Re: More Consciousness
Aug 20, 1996 10:35 AM
Paul M.M.K. writes>
>What do we mean by the Ego? or by Manas? Sure, I can read the texts and get
>the definition there. But do we know what we are talking about when we use
>these words? Most neurophysiologists have trouble with even the notion that
>a "mind" somewhere controls the body ("the ghost in the machine") and here
>Theosophists are proposing "atma-buddhi, the Ego, Manas, etc..It's all too
>much to explain the phenomenom of the human being. Plus - it all has to be
>taken on faith! In that sense - it isn't a science (divine or otherwise).
>How about starting with "Occam's razer" and not proposing more entities than
>are absolutely necessary? I would then begin with the question of whether we
>need to postulate anything other than the physical brain to explain
>consciousness - and go from there.
Richard Ihle writes>
Many valid concerns, Paul.
I agree that the Principal Theosophical Philosophy (PTP) may be doomed unless
we can do a little "shaving."
On the other hand, Jerry S. is a very great champion of one simple concept
regarding theosophical terminology: all of it is meaningless unless one
undertakes some meditation or other "spiritual" practice which allows one to
start seeing that the terms have some definite "experiental correlatives"
that one can actually get familiar with for oneself. He was right on the
money in one of his posts to Alan when he said something approximately like,
"It is only after returning to the contrasting states of consciousness
following meditation that one begins to realize that he or she had been in a
less differentiated condition of consciousness."
To a person who has never experienced this, the verbiage might seem empty of
meaning; to a fellow meditator, however, the reaction might be, "Yes, I have
experienced this myself."
Does this mean Jerry and the fellow meditator are necessarily talking about
exactly the same experience? No. For example, Jerry and I seem to disagree
on the exact nature of ~manas~ consciousness--his experience is that it can
include the pictorial (inner imagery) while I have a more simple
"word-thought" orientation. Nonetheless, we talk using the term ~manas~ and
I can see a little of what he means, and perhaps he can sometimes see what I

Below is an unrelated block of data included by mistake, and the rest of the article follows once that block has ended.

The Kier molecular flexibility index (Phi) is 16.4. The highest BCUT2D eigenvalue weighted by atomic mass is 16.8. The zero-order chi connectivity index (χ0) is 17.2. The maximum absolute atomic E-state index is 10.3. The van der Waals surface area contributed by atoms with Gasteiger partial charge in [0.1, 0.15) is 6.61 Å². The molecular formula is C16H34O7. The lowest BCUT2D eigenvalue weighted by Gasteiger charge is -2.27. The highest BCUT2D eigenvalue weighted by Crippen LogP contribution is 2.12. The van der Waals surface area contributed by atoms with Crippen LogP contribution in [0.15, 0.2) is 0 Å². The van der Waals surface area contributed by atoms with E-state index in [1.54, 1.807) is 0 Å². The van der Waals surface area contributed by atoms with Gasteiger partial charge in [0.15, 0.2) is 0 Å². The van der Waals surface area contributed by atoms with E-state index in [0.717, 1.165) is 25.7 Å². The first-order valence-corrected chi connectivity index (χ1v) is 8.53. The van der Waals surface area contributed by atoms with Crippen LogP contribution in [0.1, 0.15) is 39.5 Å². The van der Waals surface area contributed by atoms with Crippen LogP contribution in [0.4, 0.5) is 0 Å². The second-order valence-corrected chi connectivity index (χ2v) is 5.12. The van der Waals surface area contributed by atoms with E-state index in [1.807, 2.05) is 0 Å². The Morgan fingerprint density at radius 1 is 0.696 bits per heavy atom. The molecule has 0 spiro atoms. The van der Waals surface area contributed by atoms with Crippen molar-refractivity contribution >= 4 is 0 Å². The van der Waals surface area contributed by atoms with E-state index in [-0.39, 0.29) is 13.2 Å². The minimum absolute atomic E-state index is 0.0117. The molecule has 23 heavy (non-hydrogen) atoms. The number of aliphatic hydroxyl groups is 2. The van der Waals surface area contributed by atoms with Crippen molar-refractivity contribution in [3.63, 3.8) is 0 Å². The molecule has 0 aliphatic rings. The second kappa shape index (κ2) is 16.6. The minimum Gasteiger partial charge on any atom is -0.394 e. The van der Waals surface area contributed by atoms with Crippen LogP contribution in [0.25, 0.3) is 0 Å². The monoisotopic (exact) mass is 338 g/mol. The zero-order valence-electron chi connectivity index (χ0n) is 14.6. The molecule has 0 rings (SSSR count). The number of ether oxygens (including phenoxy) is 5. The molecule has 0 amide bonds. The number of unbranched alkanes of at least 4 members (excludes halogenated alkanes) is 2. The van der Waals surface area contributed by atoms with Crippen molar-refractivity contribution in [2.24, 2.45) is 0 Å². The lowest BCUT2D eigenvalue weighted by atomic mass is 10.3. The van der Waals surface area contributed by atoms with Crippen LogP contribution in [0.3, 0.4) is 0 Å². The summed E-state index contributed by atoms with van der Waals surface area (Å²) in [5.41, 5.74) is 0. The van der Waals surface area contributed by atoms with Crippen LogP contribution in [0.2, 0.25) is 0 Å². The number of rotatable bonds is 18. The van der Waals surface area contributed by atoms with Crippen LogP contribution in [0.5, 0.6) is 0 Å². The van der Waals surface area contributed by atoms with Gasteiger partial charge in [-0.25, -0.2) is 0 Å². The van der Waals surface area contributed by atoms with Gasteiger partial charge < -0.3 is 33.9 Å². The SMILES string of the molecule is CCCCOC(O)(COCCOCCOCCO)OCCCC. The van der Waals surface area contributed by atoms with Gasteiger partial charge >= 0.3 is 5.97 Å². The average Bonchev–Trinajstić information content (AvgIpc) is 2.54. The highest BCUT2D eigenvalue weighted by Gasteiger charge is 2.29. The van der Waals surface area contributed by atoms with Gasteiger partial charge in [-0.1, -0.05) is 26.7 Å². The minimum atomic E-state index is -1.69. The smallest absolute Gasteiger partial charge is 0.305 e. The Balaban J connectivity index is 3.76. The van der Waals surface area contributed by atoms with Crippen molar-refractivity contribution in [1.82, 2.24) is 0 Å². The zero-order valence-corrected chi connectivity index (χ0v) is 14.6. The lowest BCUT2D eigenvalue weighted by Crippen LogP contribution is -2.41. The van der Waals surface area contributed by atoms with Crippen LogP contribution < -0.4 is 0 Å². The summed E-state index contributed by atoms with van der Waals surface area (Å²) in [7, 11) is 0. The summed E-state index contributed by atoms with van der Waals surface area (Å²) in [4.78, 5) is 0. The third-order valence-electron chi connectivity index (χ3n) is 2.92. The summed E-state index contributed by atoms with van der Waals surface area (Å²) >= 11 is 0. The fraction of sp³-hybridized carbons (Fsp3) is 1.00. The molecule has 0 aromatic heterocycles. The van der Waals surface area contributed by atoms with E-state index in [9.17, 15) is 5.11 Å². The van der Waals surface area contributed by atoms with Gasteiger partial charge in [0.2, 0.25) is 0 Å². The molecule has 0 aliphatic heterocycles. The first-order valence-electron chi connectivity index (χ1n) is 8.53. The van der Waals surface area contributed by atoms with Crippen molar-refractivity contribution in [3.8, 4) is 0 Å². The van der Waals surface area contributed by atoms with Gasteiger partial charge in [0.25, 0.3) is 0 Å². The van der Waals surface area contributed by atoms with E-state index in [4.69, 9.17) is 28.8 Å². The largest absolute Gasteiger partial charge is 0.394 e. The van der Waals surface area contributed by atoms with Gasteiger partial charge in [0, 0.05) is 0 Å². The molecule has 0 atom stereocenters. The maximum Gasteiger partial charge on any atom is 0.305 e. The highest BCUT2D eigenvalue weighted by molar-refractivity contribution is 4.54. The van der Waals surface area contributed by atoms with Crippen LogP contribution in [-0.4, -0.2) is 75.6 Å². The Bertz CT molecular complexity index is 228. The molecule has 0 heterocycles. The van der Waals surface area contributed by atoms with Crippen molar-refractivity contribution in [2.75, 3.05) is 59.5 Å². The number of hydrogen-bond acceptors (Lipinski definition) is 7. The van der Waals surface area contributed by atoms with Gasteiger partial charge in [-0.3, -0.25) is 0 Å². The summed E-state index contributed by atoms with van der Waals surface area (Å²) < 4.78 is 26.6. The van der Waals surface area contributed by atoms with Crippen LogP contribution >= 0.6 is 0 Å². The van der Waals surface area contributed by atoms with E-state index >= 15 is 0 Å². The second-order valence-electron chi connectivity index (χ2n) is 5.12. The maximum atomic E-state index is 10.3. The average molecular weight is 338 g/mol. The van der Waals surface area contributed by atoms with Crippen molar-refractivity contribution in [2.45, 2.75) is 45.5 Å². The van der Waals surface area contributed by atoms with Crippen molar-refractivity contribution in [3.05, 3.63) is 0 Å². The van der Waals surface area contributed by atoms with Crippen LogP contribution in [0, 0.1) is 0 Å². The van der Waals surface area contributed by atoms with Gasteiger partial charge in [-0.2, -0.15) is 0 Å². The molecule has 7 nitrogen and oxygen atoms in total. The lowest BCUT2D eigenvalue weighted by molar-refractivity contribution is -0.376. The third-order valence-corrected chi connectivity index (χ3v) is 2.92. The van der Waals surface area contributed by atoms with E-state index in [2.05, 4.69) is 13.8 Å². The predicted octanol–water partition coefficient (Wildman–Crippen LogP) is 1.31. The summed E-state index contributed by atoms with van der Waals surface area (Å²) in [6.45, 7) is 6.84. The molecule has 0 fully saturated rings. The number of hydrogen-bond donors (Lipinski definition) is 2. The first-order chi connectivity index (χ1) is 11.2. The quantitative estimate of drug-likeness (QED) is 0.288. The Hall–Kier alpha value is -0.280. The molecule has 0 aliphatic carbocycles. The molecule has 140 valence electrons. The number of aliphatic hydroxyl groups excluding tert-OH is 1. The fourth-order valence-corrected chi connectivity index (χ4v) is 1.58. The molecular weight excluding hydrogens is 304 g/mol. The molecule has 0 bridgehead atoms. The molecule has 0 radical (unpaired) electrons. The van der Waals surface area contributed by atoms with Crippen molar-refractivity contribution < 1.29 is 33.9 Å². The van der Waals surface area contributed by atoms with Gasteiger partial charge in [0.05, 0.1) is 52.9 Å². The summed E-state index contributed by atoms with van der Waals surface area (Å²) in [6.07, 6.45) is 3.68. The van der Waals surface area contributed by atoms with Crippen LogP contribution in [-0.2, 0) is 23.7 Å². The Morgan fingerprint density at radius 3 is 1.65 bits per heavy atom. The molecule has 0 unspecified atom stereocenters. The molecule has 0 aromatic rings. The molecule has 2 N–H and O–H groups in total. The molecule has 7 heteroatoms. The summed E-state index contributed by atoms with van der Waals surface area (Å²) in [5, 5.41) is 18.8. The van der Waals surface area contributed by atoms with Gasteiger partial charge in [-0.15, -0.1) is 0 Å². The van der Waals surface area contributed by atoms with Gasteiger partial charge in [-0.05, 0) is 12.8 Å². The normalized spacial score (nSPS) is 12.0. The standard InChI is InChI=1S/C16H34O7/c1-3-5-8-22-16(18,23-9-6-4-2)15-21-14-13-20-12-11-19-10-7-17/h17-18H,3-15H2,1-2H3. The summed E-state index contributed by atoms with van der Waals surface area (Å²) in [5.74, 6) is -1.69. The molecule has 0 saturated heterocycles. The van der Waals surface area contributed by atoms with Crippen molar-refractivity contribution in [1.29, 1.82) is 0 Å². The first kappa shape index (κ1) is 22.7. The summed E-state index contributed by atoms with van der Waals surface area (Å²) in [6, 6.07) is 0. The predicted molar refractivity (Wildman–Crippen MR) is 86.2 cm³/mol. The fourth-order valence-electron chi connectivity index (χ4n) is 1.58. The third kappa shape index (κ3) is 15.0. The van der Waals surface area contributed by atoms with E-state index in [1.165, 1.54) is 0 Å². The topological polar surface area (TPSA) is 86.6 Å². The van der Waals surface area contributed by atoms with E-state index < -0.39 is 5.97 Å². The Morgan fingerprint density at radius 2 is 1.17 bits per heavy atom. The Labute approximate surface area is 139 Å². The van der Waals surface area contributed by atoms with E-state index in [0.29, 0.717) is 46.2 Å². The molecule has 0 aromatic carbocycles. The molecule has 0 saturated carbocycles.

mean as well.
We continue to talk, I believe, because of a mutual conviction that the other
person has actually experienced ~something~ in his inner life which ~manas~
seems like it should attach to. If I thought Jerry were just throwing around
the term because he had learned it like a scholar in John Algeo's
Theosophical Academy, I wouldn't bother talking with him about it any more.
At the end of the day, and as more theosophists talk about ~manas~ in light
of their own meditative experiences, the term will probably be more
meaningful. It might even be able be rendered in English as ~mental~
(desire-mental, mental, Spirit-mental). For now, however, ~manas~ is
probably OK simply because its meaning is ~not~ quite consensual enough to
give it what would be a more finished English equivalent.
Regarding your statement, "I would then begin with the question of whether we
need to postulate anything other than the physical brain to explain
consciousness--and go from there," I think I am on safe ground when I say
that is ~exactly where~ most theosophists usually do start. My difference
with you may be in the idea that they need to "postulate" anything at all in
order to "go from there." My contention is simply that they begin to watch
their inner conditions a little more carefully--perhaps assisted by
meditative practice or other means--and that certain characteristics of
consciousness start revealing themselves on their own.
And one of these characteristics, it seems to me, is that depending upon its
particular "embranglement of the moment" with animating, physical,
desire-feeling, desire-mental, mental, or Spirit-mental nature, consciousness
can be experienced along a "continuum"--from gross to subtle.
Why is it important to know anything about exact details like this at all?
Well, different people may have their own reasons for wanting to know. Jerry
S. and I probably have at least one similar reason: better knowledge is
crucial for getting more ~practical control~ over oneself and what one is
able to do.
Never deviating from the idea that the physical brain is the sine qua non of
consciousness is probably wonderful science. Attaining certain subtle states
of consciousness in meditation and then "analogizing" that an
"Undifferentiated Consciousness" must therefore be one of the pre-existing
Primal Components of creation is undoubtedly rotten science.
However, there are perhaps those on this list who are convinced that the
former model may just produce more scientists looking at the subject as
objective observers . . . while the latter--even if it is "objectively
unsupported" and merely "heuristic"--has the definite potential to produce
Adepts. . . .
But I agree that we could work on our words and thank you for continuing to
remind us of this.
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